By Caspen Black and Brian Wagenaar

Photo by Brian Wagenaar

In Slovenian, Vinotok means “the celebration of the season when the grapes were turned into wine.” Up in Crested Butte (CB), Vinotok is a fall festival that celebrates the autumnal equinox, the season’s harvest, and the spirit and history of the CB community.

Founded in 1985 by CB locals, the festival, which boasts the slogan “more wild than good” includes pagan and folk elements blended with the spiritual and naturalistic.  The week-long celebration encourages festival-goers to appreciate mother earth and give back to the land and each other.  

In years past, the festival involved blocking off Elk Avenue, the main thoroughfare in Crested Butte, to facilitate pedestrian travel. This year, the festival included a scaled-down version near CB’s 4-way stop, as well as online activities, and was aimed at locals even more than usual.

Unlike other famous festivals involving effigies, Vinotok is not intended as a tourist attraction—in fact, the festival’s website asks folks, “Please do not come to our events if you are not a local village and valley dweller.” Among many other things, Vinotok is about building a community and respecting the spirit of a place.  

The week’s festivities include the memorial liar’s competition to crown the best fibber, a tradition older than the festival. In days gone by, older Crested Butte gentlemen gathered outside Tony’s Conoco and Hardware Store on the “Liar’s Bench” to tell stories, which inspired the event proceedings.  

One Crested Butte elder, Frank Orazem, shared a story with festival founder Marcie Telander that inspired the creation of the festival. A miner from the age of 13, Frank was leaving the mine one day when the alpenglow on the mountainside reflected the image of a woman in profile—the “Red Lady” — that Frank, a devout Catholic, interpreted as the feminine Divine.

Other key points of the festival include an entire event day devoted to feminist and motherly spirituality and stations around Crested Butte that facilitate a spiritual pilgrimage leading up to the main event.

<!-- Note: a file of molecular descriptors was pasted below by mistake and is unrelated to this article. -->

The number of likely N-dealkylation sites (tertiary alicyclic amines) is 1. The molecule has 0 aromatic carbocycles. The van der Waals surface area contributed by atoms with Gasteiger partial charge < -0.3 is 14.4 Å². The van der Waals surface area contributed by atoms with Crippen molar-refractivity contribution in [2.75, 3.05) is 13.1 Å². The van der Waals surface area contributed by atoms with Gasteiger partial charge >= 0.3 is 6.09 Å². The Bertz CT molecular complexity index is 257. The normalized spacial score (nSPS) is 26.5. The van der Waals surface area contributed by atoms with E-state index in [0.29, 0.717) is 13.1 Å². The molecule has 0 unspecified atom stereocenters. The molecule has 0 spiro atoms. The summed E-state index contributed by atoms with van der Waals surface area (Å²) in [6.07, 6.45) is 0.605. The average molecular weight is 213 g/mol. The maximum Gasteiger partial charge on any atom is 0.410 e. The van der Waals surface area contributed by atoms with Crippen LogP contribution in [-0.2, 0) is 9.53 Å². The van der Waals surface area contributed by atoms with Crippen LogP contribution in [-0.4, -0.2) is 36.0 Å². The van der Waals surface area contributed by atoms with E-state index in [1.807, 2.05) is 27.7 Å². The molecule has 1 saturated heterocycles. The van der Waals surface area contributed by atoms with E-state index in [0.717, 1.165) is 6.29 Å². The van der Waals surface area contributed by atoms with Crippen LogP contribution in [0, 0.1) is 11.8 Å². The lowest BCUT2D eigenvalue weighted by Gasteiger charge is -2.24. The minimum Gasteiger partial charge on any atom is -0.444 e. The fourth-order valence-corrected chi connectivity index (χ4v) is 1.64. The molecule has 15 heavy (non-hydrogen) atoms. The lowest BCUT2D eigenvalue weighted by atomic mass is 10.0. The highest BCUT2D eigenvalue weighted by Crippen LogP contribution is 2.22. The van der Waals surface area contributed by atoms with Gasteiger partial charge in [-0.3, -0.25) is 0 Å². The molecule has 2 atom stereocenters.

On Wednesday, Sept. 22, Vinotok festivities involved rune-making and reading, a great feast, a bar with wine, beer, and mead, fire dancing, and a natural crafting station where people constructed organic adornments.  The night ended with the trial and eventual burning of the “Great Grump,” a fictional character that represents human grievances, and merry dancing around bonfires.  

Photo by Brian Wagenaar

The trial of the Grump features a showdown between the knight “Sir Hapless, the original perpetrator and lackey of heedless technocracy – progress at any cost” (per the Vinotok website) and the Red Lady (Mt. Emmons personified).  The ritual is intended to represent the ongoing saga of Mt. Emmons and the Crested Butte community. The mountain has long been the subject of a debate over a massive proposed molybdenum mine.

In her TEDx talk, “Transforming Community: Celebrating Our Stories and Spirit of Place,” founding Director of Vinotok Marcie Telander says “stories can help us bridge differences created by ideology, by generations, or by environmental issues…We each have a deep longing to belong.”  

Crested Butte has a rich history of community and is part of the ancestral lands of the Ute tribal nations. Another important cultural event that traditionally happens in September is the Southern Utes’ annual Tribal Fair and Powwow in Ignacio. That event was postponed this year due to COVID-19.

Evening at Vinotok, 2021. Photo by Brian Wagenaar.